One such rotation includes wheat after wheat, corn after corn and soybeans after soybeans.

Crops aren’t repeated on the same field until the 5th year, minimizing problems with diseases and pests that begin to build up after 2-year rotations.

Rotating fields into pasture is another option if animals don’t remove too much residue, Derpsch says.

Cover The Soil

According to Derpsch, less than 60% soil cover after seeding is low-quality no-tillage. Soil cover of 80% or more is high-quality no-till, he says, with the higher levels of residue controlling wind and water erosion and weed growth, and conserving soil moisture and improving water infiltration.

Citing a South American study, Derpsch says a field with 0% soil cover produced runoff rates of 75% to 80% after a 1-hour simulated rainfall. Soil with 100% cover allowed nearly complete water penetration, with little or no runoff.

“Almost all of the benefits from no-till come from permanent cover of the soil, and only a few from not tilling,” Derpsch says.

Implement Cover Crops

It may be difficult to convince no-tillers they should plant a crop that can’t be sold at market.

But Derpsch says covers have proven their worth in reducing use of pesticides and herbicides, preventing soil erosion, conserving soil moisture, building soil organic matter and fixing nitrogen levels.

“The USDA says no matter where you farm, there are cover crops that meet your needs,” he says.

Cover crops such as oilseed radishes offer a solution to compaction problems, with roots penetrating more than 3 feet into the soil.

Covers can also help soil utilize the nutritional benefits of lime. Research in Brazil found that lime applied without plant residue was limited to the upper 4 inches of the soil profile.

“Organic compounds of organic cover crops, like black oats, transport elements of lime into soil layers and change the pH, calcium, magnesium and aluminum levels in the soil profile,” Derpsch says.

Organic Matter Vital

The importance of organic matter in a quality no-till system can’t be overstated, and conventional tillage does little more than reduce it, Derpsch says.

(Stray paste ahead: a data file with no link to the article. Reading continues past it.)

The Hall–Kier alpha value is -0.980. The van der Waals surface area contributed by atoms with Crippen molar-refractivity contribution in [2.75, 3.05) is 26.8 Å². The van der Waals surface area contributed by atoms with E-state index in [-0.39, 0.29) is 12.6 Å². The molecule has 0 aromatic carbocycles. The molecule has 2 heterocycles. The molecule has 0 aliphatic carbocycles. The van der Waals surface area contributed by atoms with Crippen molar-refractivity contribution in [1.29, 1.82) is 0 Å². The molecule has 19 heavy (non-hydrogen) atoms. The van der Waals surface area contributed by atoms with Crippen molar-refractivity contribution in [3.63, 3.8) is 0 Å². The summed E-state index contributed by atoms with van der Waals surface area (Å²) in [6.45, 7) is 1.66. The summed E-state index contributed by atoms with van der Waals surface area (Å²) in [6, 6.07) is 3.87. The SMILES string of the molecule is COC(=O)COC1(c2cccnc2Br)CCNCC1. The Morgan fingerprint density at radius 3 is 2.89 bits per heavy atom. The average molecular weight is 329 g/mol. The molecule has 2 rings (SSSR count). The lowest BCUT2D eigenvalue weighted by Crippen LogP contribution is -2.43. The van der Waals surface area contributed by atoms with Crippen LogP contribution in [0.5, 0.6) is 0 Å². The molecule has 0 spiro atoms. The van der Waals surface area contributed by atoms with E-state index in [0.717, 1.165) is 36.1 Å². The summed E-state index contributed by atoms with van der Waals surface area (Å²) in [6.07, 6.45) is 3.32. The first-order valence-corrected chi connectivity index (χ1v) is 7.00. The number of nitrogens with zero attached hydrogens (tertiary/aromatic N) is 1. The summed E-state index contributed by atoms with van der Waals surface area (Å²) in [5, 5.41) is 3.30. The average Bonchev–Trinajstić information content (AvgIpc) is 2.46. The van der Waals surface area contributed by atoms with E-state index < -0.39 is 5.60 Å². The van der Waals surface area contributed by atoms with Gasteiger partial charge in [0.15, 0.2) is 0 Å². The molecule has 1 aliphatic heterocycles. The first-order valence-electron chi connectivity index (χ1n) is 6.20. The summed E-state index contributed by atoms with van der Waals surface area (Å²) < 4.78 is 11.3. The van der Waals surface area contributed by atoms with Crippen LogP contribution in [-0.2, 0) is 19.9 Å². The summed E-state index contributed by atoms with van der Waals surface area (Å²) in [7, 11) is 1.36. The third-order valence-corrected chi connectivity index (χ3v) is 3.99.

Farm research in North Dakota nearly 30 years ago showed that conventional tillage reduced carbon content in the soil by half after 20 years of tillage, and by two-thirds after 60 years.

The good news, Derpsch says, is that no-till can gradually reverse this process. He cited additional farm research from 1996 in Brazil showing soil with only 1.7% carbon content remaining after many years of being tilled conventionally rising to 3.7% after 10 years of no-till.

He adds that organic content measurements taken from farm plots at Ohio State University’s Ohio Agricultural and Research Development Center (OARDC) in Wooster, Ohio — the oldest no-till experiment in the U.S. — shows that carbon levels haven’t peaked, even after more than 40 years of continuous no-till.

The level of organic carbon in Wooster’s soils — planted with a corn and soybean rotation — had risen from 13 grams per kilogram of soil in 1962 to about 28 grams in 2003, while carbon content in conventionally tilled soil has fallen from 13 grams to about 10 grams during that period.

Similar results were noted at OARDC’s Hoytville, Ohio, research plots between 1962 and 2005, with organic carbon rising from 23 grams of carbon per kilogram of soil to 35 grams in no-tillage while it was reduced in conventional tillage.

“Any system that constantly reduces the organic matter content in the soil results in poor soils,” Derpsch says. “Soil sustainability is what we should aim for with our farms.”

Long-Term Benefits

The main benefits of no-till farming come from long-term loyalty, not short-term gains, Derpsch says, citing lessons learned from no-till pioneers in Brazil, Argentina and other countries.

Initial rebuilding of soil aggregates, re-establishing microbial biomass and organic matter may take up to 5 years, with a transition period of another 5 to 10 years where soil density, crop residue and organic matter gradually increase.

Nutrient cycling and the cation-exchange capacity of the soil begin to improve in a 10- to 20-year time frame.

Optimum results are usually seen after the 20-year mark, with high accumulation of crop residues, higher nitrogen and carbon content in soil, higher soil moisture and high nutrient cycling.

Derpsch likens no-till fields to a “beautiful building” of high-quality soil with the help of earthworms, soil fauna, collembola, insects and other organisms.

All of it could potentially be destroyed by conventional tillage.

“Farmers doing rotational tillage will never experience the full benefits of the no-till system,” he says. “Permanent no-till is needed to reap all the benefits.”